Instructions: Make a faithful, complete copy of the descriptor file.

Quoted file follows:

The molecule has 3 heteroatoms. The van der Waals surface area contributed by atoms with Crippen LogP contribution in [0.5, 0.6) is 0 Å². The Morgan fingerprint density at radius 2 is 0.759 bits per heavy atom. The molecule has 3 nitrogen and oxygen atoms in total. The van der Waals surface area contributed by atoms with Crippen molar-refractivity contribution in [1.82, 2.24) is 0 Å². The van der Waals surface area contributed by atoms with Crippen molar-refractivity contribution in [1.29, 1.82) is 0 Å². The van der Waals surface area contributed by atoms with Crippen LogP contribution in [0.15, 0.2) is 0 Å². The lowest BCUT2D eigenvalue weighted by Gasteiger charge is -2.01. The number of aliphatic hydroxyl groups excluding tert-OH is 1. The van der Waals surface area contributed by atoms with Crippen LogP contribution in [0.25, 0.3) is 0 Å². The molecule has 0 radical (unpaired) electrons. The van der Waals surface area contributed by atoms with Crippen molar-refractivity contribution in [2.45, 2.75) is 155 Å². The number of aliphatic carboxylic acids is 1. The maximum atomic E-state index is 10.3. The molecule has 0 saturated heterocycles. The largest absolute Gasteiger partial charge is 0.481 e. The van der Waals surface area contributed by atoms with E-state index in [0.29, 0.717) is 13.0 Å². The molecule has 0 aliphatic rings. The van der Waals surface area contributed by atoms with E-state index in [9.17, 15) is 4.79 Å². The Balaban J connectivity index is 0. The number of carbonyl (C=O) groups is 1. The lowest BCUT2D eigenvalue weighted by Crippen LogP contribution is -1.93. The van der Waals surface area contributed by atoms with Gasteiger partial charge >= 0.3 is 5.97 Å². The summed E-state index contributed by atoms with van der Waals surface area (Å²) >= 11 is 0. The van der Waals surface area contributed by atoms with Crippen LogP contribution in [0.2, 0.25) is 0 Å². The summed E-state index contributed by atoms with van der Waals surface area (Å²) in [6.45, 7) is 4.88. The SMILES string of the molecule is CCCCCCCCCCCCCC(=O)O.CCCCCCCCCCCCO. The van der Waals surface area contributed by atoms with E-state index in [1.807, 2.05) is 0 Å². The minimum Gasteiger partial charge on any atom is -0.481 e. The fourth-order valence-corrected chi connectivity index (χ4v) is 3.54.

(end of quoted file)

The molecule has 3 heteroatoms. The van der Waals surface area contributed by atoms with Crippen LogP contribution in [0.5, 0.6) is 0 Å². The Morgan fingerprint density at radius 2 is 0.759 bits per heavy atom. The molecule has 3 nitrogen and oxygen atoms in total. The van der Waals surface area contributed by atoms with Crippen molar-refractivity contribution in [1.82, 2.24) is 0 Å². The van der Waals surface area contributed by atoms with Crippen molar-refractivity contribution in [1.29, 1.82) is 0 Å². The van der Waals surface area contributed by atoms with Crippen LogP contribution in [0.15, 0.2) is 0 Å². The lowest BCUT2D eigenvalue weighted by Gasteiger charge is -2.01. The number of aliphatic hydroxyl groups excluding tert-OH is 1. The van der Waals surface area contributed by atoms with Crippen LogP contribution in [0.25, 0.3) is 0 Å². The molecule has 0 radical (unpaired) electrons. The van der Waals surface area contributed by atoms with Crippen molar-refractivity contribution in [2.45, 2.75) is 155 Å². The number of aliphatic carboxylic acids is 1. The maximum atomic E-state index is 10.3. The molecule has 0 saturated heterocycles. The largest absolute Gasteiger partial charge is 0.481 e. The van der Waals surface area contributed by atoms with E-state index in [0.29, 0.717) is 13.0 Å². The molecule has 0 aliphatic rings. The van der Waals surface area contributed by atoms with E-state index in [9.17, 15) is 4.79 Å². The Balaban J connectivity index is 0. The number of carbonyl (C=O) groups is 1. The lowest BCUT2D eigenvalue weighted by Crippen LogP contribution is -1.93. The van der Waals surface area contributed by atoms with Gasteiger partial charge >= 0.3 is 5.97 Å². The summed E-state index contributed by atoms with van der Waals surface area (Å²) >= 11 is 0. The van der Waals surface area contributed by atoms with Crippen LogP contribution in [0.2, 0.25) is 0 Å². The summed E-state index contributed by atoms with van der Waals surface area (Å²) in [6.45, 7) is 4.88. The SMILES string of the molecule is CCCCCCCCCCCCCC(=O)O.CCCCCCCCCCCCO. The van der Waals surface area contributed by atoms with E-state index in [1.807, 2.05) is 0 Å². The minimum Gasteiger partial charge on any atom is -0.481 e. The fourth-order valence-corrected chi connectivity index (χ4v) is 3.54.